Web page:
US6729662 *Jun 5, 2002May 4, 2004Quanta Computer, Inc.Lockable bezel
US6816391Nov 1, 2001Nov 9, 2004Gateway, Inc.Tool-less access cover and EMI tight access door
US7035102Mar 31, 2004Apr 25, 2006Apple Computer, Inc.Apparatus for air cooling of an electronic device
US7242576Mar 2, 2004Jul 10, 2007Apple Inc.Quick release structures for a computer
US7466547Apr 30, 2007Dec 16, 2008Apple Inc.Apparatus for air cooling of an electronic device
US7684192Nov 25, 2008Mar 23, 2010Apple Inc.Apparatus for air cooling of an electronic device
US7848105Feb 3, 2010Dec 7, 2010Apple Inc.Apparatus for air cooling of an electronic device
US7874627 *Mar 18, 2008Jan 25, 2011Asustek Computer Inc.Assembly for connecting plates
US8317275 *Dec 22, 2006Nov 27, 2012Lg Electronics Inc.Laundry device
US8425286May 11, 2007Apr 23, 2013Apple Inc.Quick release structures for a computer
US8434832Mar 10, 2005May 7, 2013Hewlett-Packard Development Company, L.P.Method and apparatus for locking a computer device
US8763432Dec 21, 2006Jul 1, 2014Lg Electronics Inc.Laundry device
US20120247023 *Aug 23, 2011Oct 4, 2012Hon Hai Precision Industry Co., Ltd.Panel door and panerl using the same
Classifications
U.S. Classification312/223.2, 312/328, 312/311
International ClassificationG06F1/18, H05K5/03
Cooperative ClassificationG06F1/181
European ClassificationG06F1/18E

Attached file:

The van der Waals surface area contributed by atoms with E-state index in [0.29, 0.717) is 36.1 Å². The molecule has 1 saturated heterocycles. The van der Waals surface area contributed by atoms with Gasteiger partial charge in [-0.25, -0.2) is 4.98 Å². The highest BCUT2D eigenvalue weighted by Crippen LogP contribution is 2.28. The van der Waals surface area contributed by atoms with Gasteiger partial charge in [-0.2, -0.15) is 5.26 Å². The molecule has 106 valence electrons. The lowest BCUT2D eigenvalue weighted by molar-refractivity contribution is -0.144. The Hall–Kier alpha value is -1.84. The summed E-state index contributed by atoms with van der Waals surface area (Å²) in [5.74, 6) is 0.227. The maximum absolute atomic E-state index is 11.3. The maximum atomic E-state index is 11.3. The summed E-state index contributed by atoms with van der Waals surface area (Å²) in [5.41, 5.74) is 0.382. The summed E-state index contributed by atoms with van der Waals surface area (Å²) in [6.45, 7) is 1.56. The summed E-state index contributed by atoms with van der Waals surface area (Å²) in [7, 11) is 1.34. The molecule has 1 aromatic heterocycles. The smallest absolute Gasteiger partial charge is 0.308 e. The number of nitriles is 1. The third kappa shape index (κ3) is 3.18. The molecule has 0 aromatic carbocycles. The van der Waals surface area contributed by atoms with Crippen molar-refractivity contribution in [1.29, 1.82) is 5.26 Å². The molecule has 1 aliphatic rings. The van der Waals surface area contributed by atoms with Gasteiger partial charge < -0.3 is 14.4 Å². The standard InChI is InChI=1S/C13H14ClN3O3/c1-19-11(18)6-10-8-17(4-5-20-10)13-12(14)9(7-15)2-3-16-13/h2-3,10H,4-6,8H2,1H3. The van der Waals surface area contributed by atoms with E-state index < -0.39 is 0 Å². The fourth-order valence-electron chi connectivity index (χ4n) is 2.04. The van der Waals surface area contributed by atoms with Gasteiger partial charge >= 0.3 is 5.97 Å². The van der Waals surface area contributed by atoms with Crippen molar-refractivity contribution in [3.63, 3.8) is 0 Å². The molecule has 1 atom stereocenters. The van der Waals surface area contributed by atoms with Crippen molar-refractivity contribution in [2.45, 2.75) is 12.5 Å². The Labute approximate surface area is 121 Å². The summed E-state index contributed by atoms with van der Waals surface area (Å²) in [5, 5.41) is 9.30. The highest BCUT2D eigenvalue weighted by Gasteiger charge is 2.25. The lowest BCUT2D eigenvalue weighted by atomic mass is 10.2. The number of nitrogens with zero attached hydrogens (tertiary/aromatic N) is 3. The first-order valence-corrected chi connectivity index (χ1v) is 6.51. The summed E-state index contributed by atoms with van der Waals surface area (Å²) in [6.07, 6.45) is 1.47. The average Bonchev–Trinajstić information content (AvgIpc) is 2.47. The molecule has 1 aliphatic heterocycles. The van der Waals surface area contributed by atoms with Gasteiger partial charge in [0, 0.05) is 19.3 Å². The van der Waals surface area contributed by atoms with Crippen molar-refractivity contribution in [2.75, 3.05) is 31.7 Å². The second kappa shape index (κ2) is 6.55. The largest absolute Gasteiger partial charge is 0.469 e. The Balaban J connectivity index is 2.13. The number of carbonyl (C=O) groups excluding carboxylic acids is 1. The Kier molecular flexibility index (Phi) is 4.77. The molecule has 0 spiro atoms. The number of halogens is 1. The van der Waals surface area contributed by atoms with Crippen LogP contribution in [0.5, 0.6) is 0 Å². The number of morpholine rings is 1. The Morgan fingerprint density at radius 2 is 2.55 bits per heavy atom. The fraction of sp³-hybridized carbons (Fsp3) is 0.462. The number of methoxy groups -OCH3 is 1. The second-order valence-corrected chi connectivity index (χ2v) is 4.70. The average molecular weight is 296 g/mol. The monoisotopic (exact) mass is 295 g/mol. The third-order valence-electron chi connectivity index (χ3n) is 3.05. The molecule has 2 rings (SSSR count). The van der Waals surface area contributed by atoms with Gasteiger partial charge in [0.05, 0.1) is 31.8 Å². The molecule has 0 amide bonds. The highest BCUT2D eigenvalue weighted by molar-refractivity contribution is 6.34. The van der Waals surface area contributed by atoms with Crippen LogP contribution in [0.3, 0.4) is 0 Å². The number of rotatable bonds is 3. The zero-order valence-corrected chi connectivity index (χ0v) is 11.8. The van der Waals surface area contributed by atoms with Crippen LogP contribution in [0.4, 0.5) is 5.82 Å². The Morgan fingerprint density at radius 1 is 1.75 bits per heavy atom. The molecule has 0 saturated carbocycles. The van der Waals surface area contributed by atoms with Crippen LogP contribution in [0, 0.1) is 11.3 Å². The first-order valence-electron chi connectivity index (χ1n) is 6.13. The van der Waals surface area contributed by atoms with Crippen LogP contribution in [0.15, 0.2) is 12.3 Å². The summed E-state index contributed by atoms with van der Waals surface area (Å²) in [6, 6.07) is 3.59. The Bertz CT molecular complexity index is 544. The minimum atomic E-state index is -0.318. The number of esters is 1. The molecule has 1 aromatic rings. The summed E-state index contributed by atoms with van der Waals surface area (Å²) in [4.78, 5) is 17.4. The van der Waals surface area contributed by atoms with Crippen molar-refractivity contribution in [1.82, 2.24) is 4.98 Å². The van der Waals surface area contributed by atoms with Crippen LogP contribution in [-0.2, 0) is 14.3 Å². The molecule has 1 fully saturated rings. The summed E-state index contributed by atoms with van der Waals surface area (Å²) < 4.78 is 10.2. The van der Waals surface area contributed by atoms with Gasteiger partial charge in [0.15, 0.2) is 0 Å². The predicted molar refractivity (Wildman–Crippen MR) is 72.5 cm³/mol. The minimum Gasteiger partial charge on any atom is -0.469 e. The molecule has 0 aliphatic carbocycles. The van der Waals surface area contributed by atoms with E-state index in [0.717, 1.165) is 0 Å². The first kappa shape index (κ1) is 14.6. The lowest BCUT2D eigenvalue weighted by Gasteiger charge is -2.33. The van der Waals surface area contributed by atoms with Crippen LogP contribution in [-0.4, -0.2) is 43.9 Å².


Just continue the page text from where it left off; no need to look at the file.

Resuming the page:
Legal Events
DateCodeEventDescription
Oct 21, 2008FPExpired due to failure to pay maintenance fee
Effective date: 20080829
Aug 29, 2008LAPSLapse for failure to pay maintenance fees
Mar 10, 2008REMIMaintenance fee reminder mailed
Feb 26, 2004FPAYFee payment
Year of fee payment: 4
Jul 23, 1999ASAssignment
Owner name: TOSHIBA AMERICAS INFORMATION SYSTEMS, INC, CALIFOR
Free format text: ASSIGNMENT OF ASSIGNORS INTEREST;ASSIGNOR:WU, THOMAS GORDON;REEL/FRAME:010118/0578
Effective date: 19981016
Apr 19, 1999ASAssignment
Owner name: TOSHIBA AMERICA INFORMATION SYSTEMS, INC., CALIFOR
Free format text: ASSIGNMENT OF ASSIGNORS INTEREST;ASSIGNOR:ELSASSER, GARY PHILLIP;REEL/FRAME:010118/0604
Effective date: 19981019
Apr 15, 1999ASAssignment
Owner name: TOSHIBA AMERICA INFORMATION SYSTEMS, INC., CALIFOR
Free format text: ASSIGNMENT OF ASSIGNORS INTEREST;ASSIGNOR:BRUNNER, ROBERT DENNIS;REEL/FRAME:010118/0585
Effective date: 19981027
Jun 11, 1998ASAssignment
Owner name: TOSHIBA AMERICA INFORMATION SYSTEMS, INC., CALIFOR
Free format text: ASSIGNMENT OF ASSIGNORS INTEREST;ASSIGNORS:WU, THOMAS GORDON;ELSASSER, GARY PHILLIP;REEL/FRAME:009246/0538;SIGNING DATES FROM 19980406 TO 19980408
Free format text: ASSIGNMENT OF ASSIGNORS INTEREST;ASSIGNOR:BRUNNER, ROBERT DENNIS;REEL/FRAME:009246/0531
Effective date: 19980318